Special Report

The Best (and Worst) States for Business

Source: Thinkstock

46. Kentucky
> 1-yr. real GDP change: +1.2% (19th smallest growth)
> Avg. salary: $43,957 (10th lowest)
> Adults w/ bachelor’s degree: 23.4 (tied — 5th lowest)
> Patents issued: 14.9 (11th fewest)
> Working-age population chg. 2010-2020: +1.1% (5th smallest growth)

Southern U.S. states typically have low cost of goods and services, affordable real estate, and relatively low tax burdens. Such favorable measures certainly help make states like Kentucky more business friendly.

Beyond these advantages, however, Kentucky rates poorly in a number of measures of doing business. Generally, an educated workforce helps companies flourish. In Kentucky, though, just 24.3% of adults have a bachelor’s degree, nearly the lowest such percentage of all states. Educational attainment tracks closely with measures of innovation in a state, which are also indicative of a favorable business environment. In Kentucky, venture capital deals, patents awarded per capita, and the share of STEM jobs are all relatively low compared to other states.

47. West Virginia
> 1-yr. real GDP change: -1.1% (5th largest decrease)
> Avg. salary: $41,241 (5th lowest)
> Adults w/ bachelor’s degree: 20.8 (the lowest)
> Patents issued: 6.9 (3rd fewest)
> Working-age population chg. 2010-2020: -4.2% (4th largest decrease)

In West Virginia, population loss and outbound migration have led to slowed economic growth. The state’s working-age population is projected to decline by 1.0% in the decade between 2020 and 2030, even as the comparable population nationwide is projected to grow by 4.6%. More businesses closed than opened in West Virginia in 2013, with the total number falling by 0.6% — the largest decline of any state.

West Virginia has one of the least active entrepreneurial environments nationwide. There was just one venture capital deal in 2014, and just seven patents were issued per 100,000 residents. Nationwide there were 44 patents issued per 100,000 Americans. Also, just 3.4% of workers are employed in STEM jobs in the state, the fourth smallest share in the country.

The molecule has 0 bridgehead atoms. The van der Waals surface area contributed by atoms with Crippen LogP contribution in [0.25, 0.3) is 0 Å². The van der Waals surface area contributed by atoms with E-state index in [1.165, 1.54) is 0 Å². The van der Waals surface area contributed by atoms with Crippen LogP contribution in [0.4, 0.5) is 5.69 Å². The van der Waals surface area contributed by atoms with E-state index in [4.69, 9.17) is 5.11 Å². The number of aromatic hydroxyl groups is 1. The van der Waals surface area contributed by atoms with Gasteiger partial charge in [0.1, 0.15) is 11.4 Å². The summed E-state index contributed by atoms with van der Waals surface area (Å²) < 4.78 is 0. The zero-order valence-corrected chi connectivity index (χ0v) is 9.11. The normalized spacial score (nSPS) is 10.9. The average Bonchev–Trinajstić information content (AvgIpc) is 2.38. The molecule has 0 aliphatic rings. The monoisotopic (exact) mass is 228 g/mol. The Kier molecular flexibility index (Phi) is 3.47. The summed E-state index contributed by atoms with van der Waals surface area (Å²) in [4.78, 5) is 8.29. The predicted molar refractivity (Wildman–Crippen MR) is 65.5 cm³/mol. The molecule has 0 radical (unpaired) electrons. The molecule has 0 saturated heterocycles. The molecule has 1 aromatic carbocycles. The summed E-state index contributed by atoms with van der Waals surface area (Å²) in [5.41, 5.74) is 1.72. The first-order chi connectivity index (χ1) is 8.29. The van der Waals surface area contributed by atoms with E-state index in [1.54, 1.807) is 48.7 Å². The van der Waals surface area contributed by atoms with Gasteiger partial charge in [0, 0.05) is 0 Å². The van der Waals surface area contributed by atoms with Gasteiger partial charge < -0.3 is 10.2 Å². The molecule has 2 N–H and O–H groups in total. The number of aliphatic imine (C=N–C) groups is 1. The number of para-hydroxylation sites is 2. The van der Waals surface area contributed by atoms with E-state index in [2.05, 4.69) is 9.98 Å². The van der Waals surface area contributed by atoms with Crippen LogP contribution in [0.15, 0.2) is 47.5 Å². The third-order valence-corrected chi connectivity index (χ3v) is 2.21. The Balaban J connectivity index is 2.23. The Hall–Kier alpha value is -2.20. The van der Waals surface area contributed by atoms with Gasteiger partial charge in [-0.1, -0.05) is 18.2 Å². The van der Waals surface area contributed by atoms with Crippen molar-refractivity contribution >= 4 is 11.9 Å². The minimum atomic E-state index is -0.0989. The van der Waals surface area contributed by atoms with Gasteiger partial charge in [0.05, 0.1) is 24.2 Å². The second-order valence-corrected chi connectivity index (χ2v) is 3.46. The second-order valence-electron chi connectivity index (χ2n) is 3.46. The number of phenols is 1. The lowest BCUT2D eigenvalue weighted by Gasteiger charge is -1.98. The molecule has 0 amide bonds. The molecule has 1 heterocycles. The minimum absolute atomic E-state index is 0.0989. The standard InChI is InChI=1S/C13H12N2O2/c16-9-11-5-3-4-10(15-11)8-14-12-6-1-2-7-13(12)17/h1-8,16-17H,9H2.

Source: Thinkstock

48. New Mexico
> 1-yr. real GDP change: +0.2% (3rd smallest growth)
> Avg. salary: $43,661 (7th lowest)
> Adults w/ bachelor’s degree: 27.2 (tied — 13th lowest)
> Patents issued: 20.5 (20th fewest)
> Working-age population chg. 2010-2020: +1.6% (6th smallest growth)

A less affluent population with little disposable income are less than ideal consumers. In New Mexico, nearly 20% of the population lives in poverty, compared to the national poverty rate of 14.0%. The typical household income is just $46,748 annually, about $10,000 less than the national median household income.

Due to the high crime rate in the state, New Mexico is potentially a less attractive place to live, which can impact businesses’ ability to attract employees. New Mexico had the second highest violent crime rate in the country in 2016, at over 700 incidents per 100,000 residents, compared to the national rate of 386 incidents per 100,000 Americans.

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49. Mississippi
> 1-yr. real GDP change: +1.2% (20th smallest growth)
> Avg. salary: $39,071 (the lowest)
> Adults w/ bachelor’s degree: 21.8 (2nd lowest)
> Patents issued: 4.6 (the fewest)
> Working-age population chg. 2010-2020: -2.4% (9th largest decrease)

While Mississippi has a relatively low cost of living and cheap business startup expenses, the state’s stagnant economy is likely a drag on commercial activity statewide. Mississippi’s GDP is unchanged from five years ago, and the state’s 22% poverty rate is the highest in the country. An estimated 5.8% of Mississippi’s workforce is unemployed, higher than the national unemployment rate of 4.9%. Mississippi’s talent pool is relatively shallow in comparison to the rest of the country.

Just 21.8% of adults have a bachelor’s degree, and just 8.2% have a graduate or professional degree — two of the smallest such shares of any state. Many of the most advanced, high-paying jobs require higher education. Mississippi’s low educational attainment is likely one reason for the 2.8% of workers employed in STEM fields, the lowest share nationwide.

Source: Thinkstock

50. Louisiana
> 1-yr. real GDP change: +0.2% (4th smallest growth)
> Avg. salary: $46,643 (20th lowest)
> Adults w/ bachelor’s degree: 23.4 (tied — 5th lowest)
> Patents issued: 8.5 (5th fewest)
> Working-age population chg. 2010-2020: +0.3% (the smallest growth)

No state is worse for business than Louisiana. Working-age Louisianans are less likely than working-age Americans to have the qualifications for higher-skilled, higher-paying jobs. Just 23.4% of adults in the state have a bachelor’s degree, nearly the lowest percentage of all states.

The presence of science, technology, engineering, and mathematics-related occupations usually reflects a business-friendly environment where companies can grow. In Louisiana, just 3.2% of occupations are STEM jobs, the third lowest share of all states. Also, unlike most states, Louisiana’s working-age population is also declining. In the Census’ American Survey of Entrepreneurs, 46% of state businesses reported unpredictable conditions having a negative impact on their business, and 48% reported slow business or lost sales, each among the highest shares in the country.